Had you asked a year ago, many high school students might not have been inclined to think of themselves as politically engaged.
Politically aware, yes. Gen Z youth – those born after 1996 – live online and swipe through data of the day in significant measure.
But a year ago, the economy was booming, the unemployment rate was low, the world was open and the future looked boundless and bright.
A year ago, they might not have felt the urgency to take an activist role in social changes they believe in such as climate change and gun violence and civil rights that generations before them had left undone.
A year ago, they might have thought there was more time, enough time, to deal with all that.
But 2020 and COVID-19 changed all that.
And this year many of those same young folks know that the time is now.
But the question is how.
Galicia Monforte, a senior at ASK Academy in Rio Rancho, said she knows one way – by voting.
“We no longer can think of the White House as a hypothetical place thousands of miles away and that the government’s policies don’t affect us and our futures,” Monforte said. “We are seeing that we can and we need to make a difference. And one of the ways we make a difference is to vote.”
But, she said, in talking to fellow students who will have turned 18 by November she has come to realize that the very act of registering to vote is perplexing to some.
“That’s not something we’re taught in school,” she said. “And some kids grow up with parents who aren’t politically engaged and don’t vote so there’s no one at home to ask for help.”
So this Tuesday, she plans to hold a Zoom rally for her fellow Gen Zers to discuss the how of it – how to register to vote, the various ways to vote, the reasons to vote.
Although initially her plan was to focus on bringing together students from West Side high schools, so far she’s connected with 16 high schools from Alamogordo to the Navajo reservation but is hoping even more teens will tune in to hear from and ask questions of a few keynote speakers, including a representative of the Secretary of State’s Office and Pamelya Herndon of the New Mexico Black Voters Collaborative.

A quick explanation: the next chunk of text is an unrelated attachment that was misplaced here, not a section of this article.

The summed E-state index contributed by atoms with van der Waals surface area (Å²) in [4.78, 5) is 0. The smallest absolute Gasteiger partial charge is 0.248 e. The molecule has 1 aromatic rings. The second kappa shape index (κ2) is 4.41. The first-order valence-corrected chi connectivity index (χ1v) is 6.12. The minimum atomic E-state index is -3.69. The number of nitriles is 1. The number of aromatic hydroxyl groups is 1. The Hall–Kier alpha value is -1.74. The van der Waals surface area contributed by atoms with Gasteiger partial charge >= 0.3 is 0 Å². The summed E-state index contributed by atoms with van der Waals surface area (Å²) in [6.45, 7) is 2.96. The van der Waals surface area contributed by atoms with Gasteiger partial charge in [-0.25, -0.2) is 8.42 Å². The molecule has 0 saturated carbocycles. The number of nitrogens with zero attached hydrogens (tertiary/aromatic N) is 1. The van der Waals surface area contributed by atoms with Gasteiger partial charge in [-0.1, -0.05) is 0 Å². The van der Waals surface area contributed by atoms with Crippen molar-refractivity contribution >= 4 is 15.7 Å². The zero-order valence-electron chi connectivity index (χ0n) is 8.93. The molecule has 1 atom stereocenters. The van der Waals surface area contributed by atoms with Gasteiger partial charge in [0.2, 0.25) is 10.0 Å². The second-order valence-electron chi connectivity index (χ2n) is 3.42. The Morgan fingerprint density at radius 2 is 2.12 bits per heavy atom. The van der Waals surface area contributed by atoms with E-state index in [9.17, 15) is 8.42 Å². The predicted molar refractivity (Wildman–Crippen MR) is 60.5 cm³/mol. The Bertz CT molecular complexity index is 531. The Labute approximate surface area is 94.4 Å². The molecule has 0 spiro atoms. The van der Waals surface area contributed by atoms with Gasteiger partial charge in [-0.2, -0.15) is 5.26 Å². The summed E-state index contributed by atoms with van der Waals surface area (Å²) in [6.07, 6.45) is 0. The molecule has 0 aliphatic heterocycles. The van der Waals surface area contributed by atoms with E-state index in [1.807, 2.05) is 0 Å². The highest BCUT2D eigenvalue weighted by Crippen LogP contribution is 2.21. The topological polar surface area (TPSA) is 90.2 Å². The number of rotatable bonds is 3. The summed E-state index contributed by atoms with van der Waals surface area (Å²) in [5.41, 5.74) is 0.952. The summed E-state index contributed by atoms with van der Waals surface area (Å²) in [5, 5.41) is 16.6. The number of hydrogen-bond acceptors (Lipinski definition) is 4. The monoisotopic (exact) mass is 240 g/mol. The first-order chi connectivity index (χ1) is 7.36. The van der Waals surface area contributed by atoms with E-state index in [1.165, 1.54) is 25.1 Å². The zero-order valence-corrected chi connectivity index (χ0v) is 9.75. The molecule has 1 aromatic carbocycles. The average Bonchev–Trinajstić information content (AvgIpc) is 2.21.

Monforte said she was inspired to organize the rally after listening to former first lady Michelle Obama speak on the importance of voting, but she added that the rally is not about who to vote for or what party to support.
“It’s just about how to execute your right to vote,” she said. “I think this is more impactful coming from someone their age like me than someone on the news.”
That, even though she will not be eligible to vote in the general election.
“I will not turn 18 until next May,” she said. “But that’s part of the reason I’m even more motivated to do this. I will not be able to voice my opinion and my right to vote. But I hope those seniors who are 18 will.”
Her belief that Gen Zers – projected to be one in 10 eligible voters in November – are ready to take up their power at the polls is born out by a recent survey of youths ages 18 to 29 by the Center for Information and Research on Civic Learning and Engagement.
The survey found that 83% of Gen Zers believe young people have the power to change the country, 60% say they are part of a movement that will vote to express its views and 79% say that COVID-19 helped them realize that politics and the decisions of the people they vote into office affect their daily lives.
But the same survey found that 32% said they did not know whether their state allows them to register to vote online.
(And yes, in New Mexico you can register to vote online at the Secretary of State’s NMVote.org site – by Oct. 6 in order to vote in the November general election.)
A separate survey – this one conducted by professors at Stanford University, Washington College, Goucher College and the president of Ignite, which trains young women to be political leaders – found that more than 75% of participants ages 18 to 24 see voting as a duty, yet more than 40% say a major reason more of them don’t vote is because they believe their vote won’t change anything.
Monforte is here to say it can. It will. It must. In a strange and unexpected way, she believes the COVID-19 shutdown has helped crystallize that for many of her peers.
“If there is anything positive you can say about the pandemic it’s that we have been made to see that we can no longer just live in our high school bubble anymore,” she said. “COVID-19 popped that bubble. It was comfortable, but sadly we cannot live there anymore.”
Which is to say that thinking outside the bubble means, in part, thinking inside a voting booth.
Monforte plans to attend Embry-Riddle Aeronautical University in Prescott, Arizona, after she graduates next year. She said she hopes to attend law school after that.
And after that, she envisions a career in politics.
Maybe those who elect her someday will have registered to vote for the first time because of her.
UpFront is a front-page news and opinion column. Reach Joline at 730-2793, email@example.com, Facebook or @jolinegkg on Twitter.